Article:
Turning the Tables

What would you do if you saw abuse, but the gender roles were reversed?

ByABC News
December 20, 2006, 3:06 PM

Dec. 26, 2006— -- It's the kind of sweaty summer day when you might expect tempers to be short. Even so, though, the scene on a park bench in northern New Jersey strikes bystanders as a bit odd. A young woman with fiery red hair leans over her hapless boyfriend, screaming in his face.

"Nate, stop ignoring me!," she implores, just inches from his face. He all but ignores her.

"You're not even" She pauses and moves her face even closer to his. "HelloHello!" she screams. At times her rage boils over to physical abuse: she pulls the young man's hair, slaps the side of his head, and beats him with a rolled-up newspaper.

Fortunately, the troubling scene isn't real. The abusive woman and her boyfriend are actors, hired by "Primetime" for a hidden camera experiment.

On previous shows, "Primetime" has staged scenes of abuse in which the man is the aggressor, and the woman is the victim. And in these situations, passersby -- men and women -- often stepped up and intervened. So producers were curious. What would happen if the tables were turned, and the man was suddenly the victim? Would people be just as willing to come to his defense?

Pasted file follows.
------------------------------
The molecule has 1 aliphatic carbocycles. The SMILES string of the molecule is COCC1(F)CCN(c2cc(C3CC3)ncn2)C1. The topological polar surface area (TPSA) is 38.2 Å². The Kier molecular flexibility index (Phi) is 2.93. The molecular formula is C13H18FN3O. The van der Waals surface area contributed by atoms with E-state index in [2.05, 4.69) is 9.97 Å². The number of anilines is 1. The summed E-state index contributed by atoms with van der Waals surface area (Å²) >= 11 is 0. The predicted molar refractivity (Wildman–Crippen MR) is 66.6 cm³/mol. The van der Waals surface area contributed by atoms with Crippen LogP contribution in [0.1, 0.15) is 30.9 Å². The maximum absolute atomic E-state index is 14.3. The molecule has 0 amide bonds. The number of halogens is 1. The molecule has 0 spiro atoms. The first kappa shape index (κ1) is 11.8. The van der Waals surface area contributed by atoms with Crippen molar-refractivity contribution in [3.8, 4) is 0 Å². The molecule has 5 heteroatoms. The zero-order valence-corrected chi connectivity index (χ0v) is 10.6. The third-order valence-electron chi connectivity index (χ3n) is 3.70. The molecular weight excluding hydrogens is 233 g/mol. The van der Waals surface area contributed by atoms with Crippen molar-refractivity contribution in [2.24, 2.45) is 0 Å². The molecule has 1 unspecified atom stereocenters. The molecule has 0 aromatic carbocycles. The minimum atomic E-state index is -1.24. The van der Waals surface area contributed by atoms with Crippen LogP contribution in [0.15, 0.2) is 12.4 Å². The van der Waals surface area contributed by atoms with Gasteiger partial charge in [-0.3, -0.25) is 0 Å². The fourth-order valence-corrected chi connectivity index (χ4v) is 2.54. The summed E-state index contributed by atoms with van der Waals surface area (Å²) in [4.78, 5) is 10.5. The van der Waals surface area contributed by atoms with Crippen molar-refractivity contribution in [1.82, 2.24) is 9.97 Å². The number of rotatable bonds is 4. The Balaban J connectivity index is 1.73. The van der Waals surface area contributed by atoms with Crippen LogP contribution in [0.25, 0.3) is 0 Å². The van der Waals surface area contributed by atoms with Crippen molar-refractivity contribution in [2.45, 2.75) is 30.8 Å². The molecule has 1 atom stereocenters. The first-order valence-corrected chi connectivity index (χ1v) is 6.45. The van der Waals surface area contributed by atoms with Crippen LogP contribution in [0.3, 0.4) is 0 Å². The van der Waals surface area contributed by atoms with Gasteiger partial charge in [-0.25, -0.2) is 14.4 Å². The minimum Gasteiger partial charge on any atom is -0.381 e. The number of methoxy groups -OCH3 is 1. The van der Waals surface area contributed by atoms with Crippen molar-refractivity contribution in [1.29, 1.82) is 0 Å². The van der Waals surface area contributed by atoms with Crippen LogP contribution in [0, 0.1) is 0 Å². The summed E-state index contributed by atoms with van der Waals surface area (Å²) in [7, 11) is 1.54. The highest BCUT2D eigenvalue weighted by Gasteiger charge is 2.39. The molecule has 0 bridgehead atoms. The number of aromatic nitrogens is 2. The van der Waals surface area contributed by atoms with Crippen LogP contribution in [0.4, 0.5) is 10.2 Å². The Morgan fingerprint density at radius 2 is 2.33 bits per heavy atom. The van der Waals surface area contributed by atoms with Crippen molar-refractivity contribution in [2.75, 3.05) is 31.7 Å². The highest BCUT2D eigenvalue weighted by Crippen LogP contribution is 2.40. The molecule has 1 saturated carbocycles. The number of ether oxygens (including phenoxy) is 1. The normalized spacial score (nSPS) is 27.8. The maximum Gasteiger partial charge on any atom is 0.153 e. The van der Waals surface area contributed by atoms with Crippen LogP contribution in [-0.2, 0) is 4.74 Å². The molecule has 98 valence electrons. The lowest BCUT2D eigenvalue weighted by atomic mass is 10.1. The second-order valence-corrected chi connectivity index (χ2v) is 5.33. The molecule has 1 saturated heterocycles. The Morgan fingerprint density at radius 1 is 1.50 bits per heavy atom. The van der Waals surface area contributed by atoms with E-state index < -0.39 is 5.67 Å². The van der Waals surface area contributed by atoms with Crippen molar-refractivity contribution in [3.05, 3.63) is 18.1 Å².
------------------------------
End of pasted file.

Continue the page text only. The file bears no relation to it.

This staged scenario happens more often in real life than you may think. According to Colgate University psychology professor Carrie Keating, women abusing, even assaulting their male partners "is a big problem in this country."

"There are some data that suggest that women actually hit more than men do," says Keating. "Men create more damage, but women hit more than men do."

A report prepared for the Centers for Disease Control estimates that each year there are over 800,000 serious cases of men being physically abused by women. But the actual figures are believed to be much higher, since many men are often too embarrassed to admit being the victim of abuse by a woman.

Even professional athletes, with their macho reputations, have alleged abuse. In 2002, Major League pitcher Chuck Finley's wife, actress Tawny Kitaen, was arrested and jailed after he accused her of pummeling him, causing bruises and abrasions. She pleaded not guilty, and charges were dropped after she agreed to attend anger management classes.